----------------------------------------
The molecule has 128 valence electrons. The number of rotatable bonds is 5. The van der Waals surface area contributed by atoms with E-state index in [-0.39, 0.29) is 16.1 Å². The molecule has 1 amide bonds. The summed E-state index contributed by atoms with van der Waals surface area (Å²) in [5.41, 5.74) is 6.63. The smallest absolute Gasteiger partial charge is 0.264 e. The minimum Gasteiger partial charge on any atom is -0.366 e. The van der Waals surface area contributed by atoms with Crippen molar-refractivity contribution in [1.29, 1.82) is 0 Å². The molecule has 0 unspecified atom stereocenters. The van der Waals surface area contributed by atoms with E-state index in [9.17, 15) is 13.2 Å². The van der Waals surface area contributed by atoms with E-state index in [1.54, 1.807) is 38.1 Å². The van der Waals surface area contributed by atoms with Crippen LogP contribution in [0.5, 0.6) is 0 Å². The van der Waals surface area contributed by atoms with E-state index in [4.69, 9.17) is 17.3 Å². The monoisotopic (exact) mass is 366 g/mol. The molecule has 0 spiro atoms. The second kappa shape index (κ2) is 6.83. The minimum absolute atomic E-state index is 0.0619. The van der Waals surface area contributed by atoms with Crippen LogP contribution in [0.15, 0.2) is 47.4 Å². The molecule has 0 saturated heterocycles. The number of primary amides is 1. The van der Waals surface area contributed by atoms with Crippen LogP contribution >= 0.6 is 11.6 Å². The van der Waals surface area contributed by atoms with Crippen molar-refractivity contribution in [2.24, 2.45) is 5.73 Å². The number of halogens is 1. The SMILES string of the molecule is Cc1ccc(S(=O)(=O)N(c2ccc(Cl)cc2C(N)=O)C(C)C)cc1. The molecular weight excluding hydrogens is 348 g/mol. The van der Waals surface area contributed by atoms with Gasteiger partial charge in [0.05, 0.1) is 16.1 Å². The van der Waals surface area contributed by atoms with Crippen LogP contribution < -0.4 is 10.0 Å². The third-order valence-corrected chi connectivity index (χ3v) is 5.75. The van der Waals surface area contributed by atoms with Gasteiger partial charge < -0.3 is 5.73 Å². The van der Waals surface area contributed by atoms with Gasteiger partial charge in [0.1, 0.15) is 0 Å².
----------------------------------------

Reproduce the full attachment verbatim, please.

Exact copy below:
The molecule has 128 valence electrons. The number of rotatable bonds is 5. The van der Waals surface area contributed by atoms with E-state index in [-0.39, 0.29) is 16.1 Å². The molecule has 1 amide bonds. The summed E-state index contributed by atoms with van der Waals surface area (Å²) in [5.41, 5.74) is 6.63. The smallest absolute Gasteiger partial charge is 0.264 e. The minimum Gasteiger partial charge on any atom is -0.366 e. The van der Waals surface area contributed by atoms with Crippen molar-refractivity contribution in [1.29, 1.82) is 0 Å². The molecule has 0 unspecified atom stereocenters. The van der Waals surface area contributed by atoms with E-state index in [9.17, 15) is 13.2 Å². The van der Waals surface area contributed by atoms with E-state index in [1.54, 1.807) is 38.1 Å². The van der Waals surface area contributed by atoms with Crippen LogP contribution in [0.5, 0.6) is 0 Å². The van der Waals surface area contributed by atoms with E-state index in [4.69, 9.17) is 17.3 Å². The monoisotopic (exact) mass is 366 g/mol. The molecule has 0 spiro atoms. The second kappa shape index (κ2) is 6.83. The minimum absolute atomic E-state index is 0.0619. The van der Waals surface area contributed by atoms with Crippen LogP contribution in [0.15, 0.2) is 47.4 Å². The molecule has 0 saturated heterocycles. The number of primary amides is 1. The van der Waals surface area contributed by atoms with Crippen LogP contribution >= 0.6 is 11.6 Å². The van der Waals surface area contributed by atoms with Crippen molar-refractivity contribution in [2.24, 2.45) is 5.73 Å². The number of halogens is 1. The SMILES string of the molecule is Cc1ccc(S(=O)(=O)N(c2ccc(Cl)cc2C(N)=O)C(C)C)cc1. The molecular weight excluding hydrogens is 348 g/mol. The van der Waals surface area contributed by atoms with Gasteiger partial charge in [0.05, 0.1) is 16.1 Å². The van der Waals surface area contributed by atoms with Crippen LogP contribution < -0.4 is 10.0 Å². The third-order valence-corrected chi connectivity index (χ3v) is 5.75. The van der Waals surface area contributed by atoms with Gasteiger partial charge < -0.3 is 5.73 Å². The van der Waals surface area contributed by atoms with Gasteiger partial charge in [0.1, 0.15) is 0 Å².